The claim that the country’s peripheral regions – the Negev and the Galilee – remain relatively undeveloped and starved of resources because of the lack of regional representation by local members of Parliament was a constant theme. With few exceptions, members of the Knesset resided in the metropolitan centre of the country, Jerusalem and Haifa, close to the party apparatus rather than the constituents, who had little or no say in how they were chosen. Proposals for a mixed system in which half of the Knesset would be chosen through twenty or thirty multi member constituencies, and the remainder from national party lists, were discussed at length. Two versions were proposed, one which split the constituency and national seats 50/50 (60 seats for each), another which proposed two thirds (80 seats) from the constituencies because of the importance of regional representation and only a third from the national lists.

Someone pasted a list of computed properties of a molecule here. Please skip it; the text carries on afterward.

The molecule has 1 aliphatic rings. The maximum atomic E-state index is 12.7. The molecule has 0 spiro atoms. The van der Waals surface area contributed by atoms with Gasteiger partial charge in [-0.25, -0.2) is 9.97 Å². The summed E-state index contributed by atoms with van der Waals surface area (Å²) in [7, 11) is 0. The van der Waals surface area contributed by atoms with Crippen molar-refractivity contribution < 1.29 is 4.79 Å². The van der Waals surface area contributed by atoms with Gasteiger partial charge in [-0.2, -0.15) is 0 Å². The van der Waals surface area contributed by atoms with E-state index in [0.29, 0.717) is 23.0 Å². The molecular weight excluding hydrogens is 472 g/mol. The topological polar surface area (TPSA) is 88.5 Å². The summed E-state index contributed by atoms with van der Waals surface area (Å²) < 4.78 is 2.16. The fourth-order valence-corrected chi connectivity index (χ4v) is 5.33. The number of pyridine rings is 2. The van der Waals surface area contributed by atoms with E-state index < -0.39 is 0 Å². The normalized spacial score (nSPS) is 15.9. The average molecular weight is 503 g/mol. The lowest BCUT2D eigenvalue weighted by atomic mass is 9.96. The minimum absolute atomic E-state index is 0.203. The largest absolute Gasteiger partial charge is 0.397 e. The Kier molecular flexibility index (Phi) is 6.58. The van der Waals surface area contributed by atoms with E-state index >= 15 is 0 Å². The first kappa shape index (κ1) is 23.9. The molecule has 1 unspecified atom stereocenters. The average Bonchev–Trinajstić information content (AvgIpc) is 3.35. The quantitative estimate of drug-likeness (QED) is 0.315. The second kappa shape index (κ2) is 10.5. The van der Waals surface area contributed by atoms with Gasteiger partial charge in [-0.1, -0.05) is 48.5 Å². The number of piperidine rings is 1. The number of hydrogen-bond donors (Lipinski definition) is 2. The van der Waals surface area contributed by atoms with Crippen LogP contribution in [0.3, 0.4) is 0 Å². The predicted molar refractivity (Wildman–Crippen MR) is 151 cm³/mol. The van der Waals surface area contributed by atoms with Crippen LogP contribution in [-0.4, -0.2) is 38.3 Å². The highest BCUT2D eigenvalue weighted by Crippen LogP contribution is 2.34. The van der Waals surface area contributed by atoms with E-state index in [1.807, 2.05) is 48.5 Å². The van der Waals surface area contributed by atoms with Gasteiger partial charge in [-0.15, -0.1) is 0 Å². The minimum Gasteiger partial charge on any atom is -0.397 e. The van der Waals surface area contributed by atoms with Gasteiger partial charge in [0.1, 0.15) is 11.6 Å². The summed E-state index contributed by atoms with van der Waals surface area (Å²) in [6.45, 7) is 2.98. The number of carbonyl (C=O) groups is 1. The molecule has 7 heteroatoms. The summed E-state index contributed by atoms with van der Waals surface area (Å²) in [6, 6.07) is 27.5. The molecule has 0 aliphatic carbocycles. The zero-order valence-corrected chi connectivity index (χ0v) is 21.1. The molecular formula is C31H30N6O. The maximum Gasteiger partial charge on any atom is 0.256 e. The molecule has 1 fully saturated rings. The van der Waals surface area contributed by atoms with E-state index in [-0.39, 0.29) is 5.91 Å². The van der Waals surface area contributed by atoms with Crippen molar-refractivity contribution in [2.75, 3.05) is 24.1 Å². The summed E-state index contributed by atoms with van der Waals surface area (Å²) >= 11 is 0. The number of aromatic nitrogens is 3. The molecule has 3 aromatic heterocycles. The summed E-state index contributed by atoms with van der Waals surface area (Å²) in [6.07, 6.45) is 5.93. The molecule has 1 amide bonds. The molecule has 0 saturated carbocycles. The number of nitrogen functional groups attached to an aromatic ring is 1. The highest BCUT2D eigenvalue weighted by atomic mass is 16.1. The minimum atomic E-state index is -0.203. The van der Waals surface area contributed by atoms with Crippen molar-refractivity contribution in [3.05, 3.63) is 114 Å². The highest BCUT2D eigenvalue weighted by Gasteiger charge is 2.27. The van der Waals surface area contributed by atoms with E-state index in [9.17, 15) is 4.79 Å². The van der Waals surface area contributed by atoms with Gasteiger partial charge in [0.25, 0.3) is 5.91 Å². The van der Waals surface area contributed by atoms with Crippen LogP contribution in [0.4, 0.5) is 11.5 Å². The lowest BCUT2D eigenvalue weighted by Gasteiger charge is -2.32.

The role of the national lists were to ‘top up’ the overall representation in the Knesset according to the proportion of votes each party received at the nation wide level, thus ensuring a high level of proportionality even if the constituency results would favour the larger parties – who would come out on top in each of the districts. Thus, as has been evidenced in almost all countries employing variations of this system, the ‘topping up’ process gives more seats to the smaller parties. This, in turn, would endanger the status of the party leaders of the larger parties, who would prefer to run on the national list rather than spend their time garnering support within local constituencies, but who may find themselves without any seat in the Knesset. At one point it was even suggested that candidates could choose to run on both the constituency and the national list, a form of insurance policy to ensure their Knesset position. Only in Israel had such a proposal been suggested, while in the many countries employing similar systems, the candidate has to decide which of the two lists was most appropriate for them, and the risk they were prepared to take in order to be elected.